Christian Pyles, age 13, with the new state record skip-jack. Caught May 5 in the tailwaters of the Robert C. Byrd Lock and Dam. Submitted Photo
(Gallipolis Ferry) — The Pyle’s brothers of Mason County are no strangers to the Robert C. Byrd Lock and Dam. Every evening from the time the snow stops flying you’ll very likely find them fishing in the tailrace of the dam along the Ohio River in Mason County.
"We usually go up there every day after school and stay until dark, or sometimes a little later," said 17-year old Trey Pyles in a recent edition of West Virginia Outdoors.
However, May 5th was a special day for the Pyles brothers, especially for 13-year old Christian Pyles, a student at Point Pleasant Middle School. The brothers arrived as they always do and set out to try and hook a few skip jacks to use for catfish bait.
"We were at the lock and dam and usually we use white jigs," Christian told the statewide radio audience. "The first cast I caught it."
What he caught was the longest skip-jack every caught in the state of West Virginia. Skip-jack is considered freshwater herring and is normally used as bait. This one however, was bigger than Christian or his brothers had ever seen. The guys decided they would keep this one rather than cut it up for bait.
Record skip jack measured 18.9 inches
"We were just going to put it in the freezer and wait. When we got home and Chad (Pyles, Christian’s 23-year old brother) said maybe it’s a state record so he got the book out and looked it up," Christian explained. "Well, it’s not the record for weight, but maybe it’s the length and sure enough it was."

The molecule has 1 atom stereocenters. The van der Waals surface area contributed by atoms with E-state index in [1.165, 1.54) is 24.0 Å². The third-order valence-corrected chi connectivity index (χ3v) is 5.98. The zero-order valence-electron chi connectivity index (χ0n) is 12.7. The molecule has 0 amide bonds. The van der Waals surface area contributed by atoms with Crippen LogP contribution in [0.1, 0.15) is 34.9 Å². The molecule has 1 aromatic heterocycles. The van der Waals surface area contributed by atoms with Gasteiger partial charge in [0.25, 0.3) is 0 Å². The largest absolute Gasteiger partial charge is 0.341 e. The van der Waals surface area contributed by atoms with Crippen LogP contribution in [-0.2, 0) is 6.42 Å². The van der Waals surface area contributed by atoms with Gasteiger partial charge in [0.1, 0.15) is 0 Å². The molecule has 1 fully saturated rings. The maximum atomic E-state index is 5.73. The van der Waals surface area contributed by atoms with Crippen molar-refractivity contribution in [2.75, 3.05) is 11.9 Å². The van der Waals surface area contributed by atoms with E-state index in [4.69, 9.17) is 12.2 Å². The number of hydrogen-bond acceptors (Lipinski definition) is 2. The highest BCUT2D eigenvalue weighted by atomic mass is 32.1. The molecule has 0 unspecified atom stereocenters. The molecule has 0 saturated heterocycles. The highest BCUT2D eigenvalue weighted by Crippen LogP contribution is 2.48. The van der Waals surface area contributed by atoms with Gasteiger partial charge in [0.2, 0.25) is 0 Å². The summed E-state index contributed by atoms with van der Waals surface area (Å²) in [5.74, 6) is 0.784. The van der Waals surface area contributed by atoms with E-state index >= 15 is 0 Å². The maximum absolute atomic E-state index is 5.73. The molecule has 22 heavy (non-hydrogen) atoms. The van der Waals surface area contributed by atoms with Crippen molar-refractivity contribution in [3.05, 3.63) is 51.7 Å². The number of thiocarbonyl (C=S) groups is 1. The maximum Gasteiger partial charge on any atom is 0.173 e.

The boys quickly called Zack Brown at the West Virginia DNR who told them to meet him at the local Foodland to measure the fish. Zack’s tape measure certified the fish as the new state record, stretching the tape to 18.9 inches. The fish weighed 2.39 pounds. The record weight for a skip jack is 2.61 pounds, caught by Steve Skeen in 2002 from the Kanawha River.
Chad and Trey readily admit Christian is the master of catching the skip jacks for bait. It was quite a day for all three who spend the evening lifting sauger, smallmouth, and catfish in great numbers at the RCB Lock and Dam tailwaters. Turns out May 5th was quite a fishing day everywhere. That same day, at Krodel Lake, less than 15-miles away, another man caught a blue catfish that set a new state record for that category.